by Spencer Suk
While the top athletes in their respective sports garner the most fame, popularity, and wealth, they must also deal with the most criticism and scrutiny from the media. Superstars are held to the highest of expectations, making it essentially impossible to satisfy the masses. A prime example of this is LeBron James, one of the most consistent and dominant basketball players ever. In his first stint in Cleveland, James, who was then 25-years old, won back-to-back MVPs and led the Cavaliers to the best record in both seasons. Yet, he was criticized for failing to overcome the Celtics’ Big Three of Kevin Garnett, Paul Pierce, and Ray Allen despite carrying a weak supporting cast. LeBron was quickly labeled as “unclutch” and mocked for failing to deliver on the big stage.
Then, when James decided to join Dwyane Wade and Chris Bosh in Miami, he was criticized for taking the easy route to a championship and abandoning his hometown (as well as the poorly planned manner in which he did it). As Allen Iverson predicted, LeBron was bound to feel the heat of the media and nation at one point or another. That’s just what comes with the territory of being one of the best. It’s a heavy burden, and an unfair one at that, but as they say: uneasy lies the head that wears the crown.
Which brings me to the question I’ve been asking myself for the past couple of years: how has the reigning MVP Kevin Durant avoided all of the negative attention that other superstars like LeBron and Kobe constantly face?
It didn’t take long for Durant to shine in the NBA. He led the league in scoring in his third year and has repeated this feat three more times in the past four seasons. Long considered the second best player in the world, Durant is quickly closing in on James for the top spot. And still, despite repeatedly falling short of winning that elusive championship, Durant has hardly faced any of the blame or criticism. Rather, KD’s image is so clean and innocent that his marketing team thought it would be a good idea to show his tough and “bad” side. So what makes Durant’s case different from LeBron’s or Kobe’s?
Simply put, Russell Westbrook. Everytime the Thunder struggle or get eliminated in the playoffs, the fingerpointing is directed at the star point guard instead of Durant: “He shoots too much.” “He’s out of control.” “Why is he taking more shots than Durant?” “He’s not a true point guard.” Blah, blah, blah.
Everybody knows Russell Westbrook is one of the top players in the league today. However, what makes Westbrook such an easy target for the media and press is that he refuses to acquiesce to what outsiders want him to be. Critics constantly call for Westbrook to be the traditional point guard who defers to the best player on his team, KD. However, Russ is anything but your traditional point guard; he’s a 6’3” physical specimen whose athleticism and skill is matched only by his fiery, competitive nature. Winning, and not the media’s expectations, is the only thing on Westbrook’s mind.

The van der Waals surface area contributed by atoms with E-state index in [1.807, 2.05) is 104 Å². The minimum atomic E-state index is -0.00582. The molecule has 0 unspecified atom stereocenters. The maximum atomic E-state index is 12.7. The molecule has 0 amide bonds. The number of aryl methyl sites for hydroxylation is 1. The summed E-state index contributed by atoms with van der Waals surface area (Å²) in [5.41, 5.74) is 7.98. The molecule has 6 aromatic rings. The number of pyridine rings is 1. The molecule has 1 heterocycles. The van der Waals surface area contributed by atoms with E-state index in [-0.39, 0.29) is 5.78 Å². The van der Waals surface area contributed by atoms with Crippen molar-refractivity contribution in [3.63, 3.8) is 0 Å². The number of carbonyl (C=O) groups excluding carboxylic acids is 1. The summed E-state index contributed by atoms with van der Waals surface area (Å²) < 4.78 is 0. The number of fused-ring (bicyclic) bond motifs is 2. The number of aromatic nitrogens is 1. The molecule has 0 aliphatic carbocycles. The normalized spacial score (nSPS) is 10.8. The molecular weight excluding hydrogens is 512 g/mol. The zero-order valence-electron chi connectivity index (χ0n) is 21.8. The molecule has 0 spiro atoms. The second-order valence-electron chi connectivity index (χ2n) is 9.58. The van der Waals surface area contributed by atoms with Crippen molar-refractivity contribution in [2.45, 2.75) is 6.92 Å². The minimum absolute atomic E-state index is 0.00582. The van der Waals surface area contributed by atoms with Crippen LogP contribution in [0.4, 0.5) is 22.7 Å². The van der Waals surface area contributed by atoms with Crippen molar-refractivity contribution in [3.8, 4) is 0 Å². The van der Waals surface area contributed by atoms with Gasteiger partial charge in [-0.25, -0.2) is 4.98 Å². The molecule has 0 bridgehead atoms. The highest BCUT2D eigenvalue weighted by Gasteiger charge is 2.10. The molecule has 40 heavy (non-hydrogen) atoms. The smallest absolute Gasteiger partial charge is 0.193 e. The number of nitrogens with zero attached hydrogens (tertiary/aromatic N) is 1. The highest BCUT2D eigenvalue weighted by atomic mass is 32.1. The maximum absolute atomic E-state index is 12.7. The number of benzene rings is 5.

What’s funny is that when Westbrook plays while Durant is injured, which is almost never, all of the criticism disappears. During games, commentators will stop calling for Russ to pass more; analysts put their “selfish” and “not a true point guard” comments aside for once. Why? Because when Durant isn’t on the court, Westbrook is finally appreciated for being the unstoppable player that he is. He’s allowed to play freely and aggressively without criticism since there is no MVP to “hold back.” It also helps that Westbrook is averaging 35 points, 7 assists, and 5 rebounds in the two games he played without Durant this year (excluding the game against the Clippers, in which he got hurt in the first half).
Look. I’m not trying to say Westbrook is better off without Durant. I’m also not trying to say the duo is a perfect fit, as they’re both elite perimeter scorers that need the ball. What I am trying to say is that Westbrook and Durant need each other.
On the court, they give each other the best chance of winning a championship. Having two of the top ten players in the league on the same team is definitely a key element of a championship team.
Off the court, Westbrook and Durant’s polar opposite personas blend perfectly, especially as it pertains to the media. While Durant is always polite and coming up with the right responses, Westbrook is brutally honest and short-tempered. Russ speaks his mind with no regards as to what the media, or anyone for that matter, thinks.
A little added criticism won’t do anything to Westbrook; rather, he is able to use it as fuel, which is why he is the perfect scapegoat for Durant. It doesn’t matter what the critics throw at Russ. He will always remain unfazed because he knows Durant has always had his back. KD understands how important Westbrook is to the Thunder’s success, and that’s all that matters to either of them.